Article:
Hand cut off in machine is sewn back by Broomfield surgeon
A SURGEON from Broomfield hospital has managed to reattach a man's hand after it was severed in an industrial accident.
Mak Tare, a consultant plastic surgeon, spent ten hours painstakingly wiring 37-year-old Atushkumar Patel's bones, tendons and nerves back together after his four fingers and part of his right hand were chopped off by a machine he was cleaning.
And just five weeks after his horrific accident, Mr Patel has managed to regain the movement and feeling in his fingers.
Mr Tare, of Patching Hall Lane, said: "Mr Patel is the sole breadwinner, has two young children and is right handed so we knew we had to do everything we could to save his hand.
"From the accident to the procedure you have about six hours to get into surgery so it's high-pressured.
"I've never seen a case like this at the hospital but your training immediately kicks in and you know what to do."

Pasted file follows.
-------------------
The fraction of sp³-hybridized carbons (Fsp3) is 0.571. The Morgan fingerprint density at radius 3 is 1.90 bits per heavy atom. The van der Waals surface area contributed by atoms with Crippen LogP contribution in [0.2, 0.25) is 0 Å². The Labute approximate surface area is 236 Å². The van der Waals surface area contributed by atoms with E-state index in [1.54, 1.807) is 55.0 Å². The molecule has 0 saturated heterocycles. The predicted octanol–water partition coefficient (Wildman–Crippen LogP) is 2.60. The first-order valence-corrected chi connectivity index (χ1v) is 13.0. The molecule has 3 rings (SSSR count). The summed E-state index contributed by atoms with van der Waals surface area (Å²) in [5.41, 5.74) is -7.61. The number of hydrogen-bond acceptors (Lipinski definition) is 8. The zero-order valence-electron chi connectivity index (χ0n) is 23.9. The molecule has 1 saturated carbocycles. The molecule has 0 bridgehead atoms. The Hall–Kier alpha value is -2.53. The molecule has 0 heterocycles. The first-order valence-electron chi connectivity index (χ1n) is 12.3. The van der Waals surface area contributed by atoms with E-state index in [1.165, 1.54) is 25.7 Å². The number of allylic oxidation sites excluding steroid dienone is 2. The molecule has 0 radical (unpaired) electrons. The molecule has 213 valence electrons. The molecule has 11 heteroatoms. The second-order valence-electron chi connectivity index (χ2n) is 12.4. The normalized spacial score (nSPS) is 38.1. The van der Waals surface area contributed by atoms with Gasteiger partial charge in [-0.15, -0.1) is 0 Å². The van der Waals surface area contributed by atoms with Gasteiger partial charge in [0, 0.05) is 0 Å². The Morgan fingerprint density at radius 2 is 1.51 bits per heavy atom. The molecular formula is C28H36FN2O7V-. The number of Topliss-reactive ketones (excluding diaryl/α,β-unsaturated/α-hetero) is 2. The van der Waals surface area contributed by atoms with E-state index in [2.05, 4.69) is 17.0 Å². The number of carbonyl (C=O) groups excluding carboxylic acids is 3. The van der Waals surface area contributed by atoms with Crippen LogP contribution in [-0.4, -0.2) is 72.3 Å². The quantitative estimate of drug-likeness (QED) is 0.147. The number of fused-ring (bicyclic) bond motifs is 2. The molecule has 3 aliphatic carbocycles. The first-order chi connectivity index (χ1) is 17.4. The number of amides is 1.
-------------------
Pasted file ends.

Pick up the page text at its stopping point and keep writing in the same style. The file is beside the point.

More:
Mr Patel had been cleaning a machine when it started automatically, slicing off his hand.
He said: "The machine started, I don't know how, and my hand was caught.
"I instantly felt pain and the machine part that had started carries parts and drops them into another part of the machine and that's what it had done with my hand.
"I was very shocked, but the hospital and Mr Tare have been fantastic.
"I can't believe what they've managed to do."
Mr Patel of Forest Gate, east London, spent 20 days in hospital and underwent another six-hour operation to attach skin and blood vessels from his thigh onto his hand.
Mr Tare, who has worked at Broomfield for ten years, said: "I'm delighted with how things have progressed so far and the team really has done a miraculous job.
"If you can only save one person's hand in your career then it's definitely worth it.
"Mr Patel underwent two big operations and is now undergoing physiotherapy, but we hope he'll be able to return to work very soon.
"Broomfield is a centre of excellence in this sort of surgery because of the infrastructure we have in place and the fact that we're able to mobilise our resources so quickly to deal with traumas like this.
"It was a remarkable case to work on and Mr Patel has become quite famous in the hospital."
Karen Hibberd, associate practitioner, who was working on the night Mr Patel came in, added: "He was brilliant throughout, he didn't faint and was smiling all the time.
"It's been fantastic to be part of something so amazing."
See the uncensored images of Mr Patel's hand at www.thisistotalessex.co.uk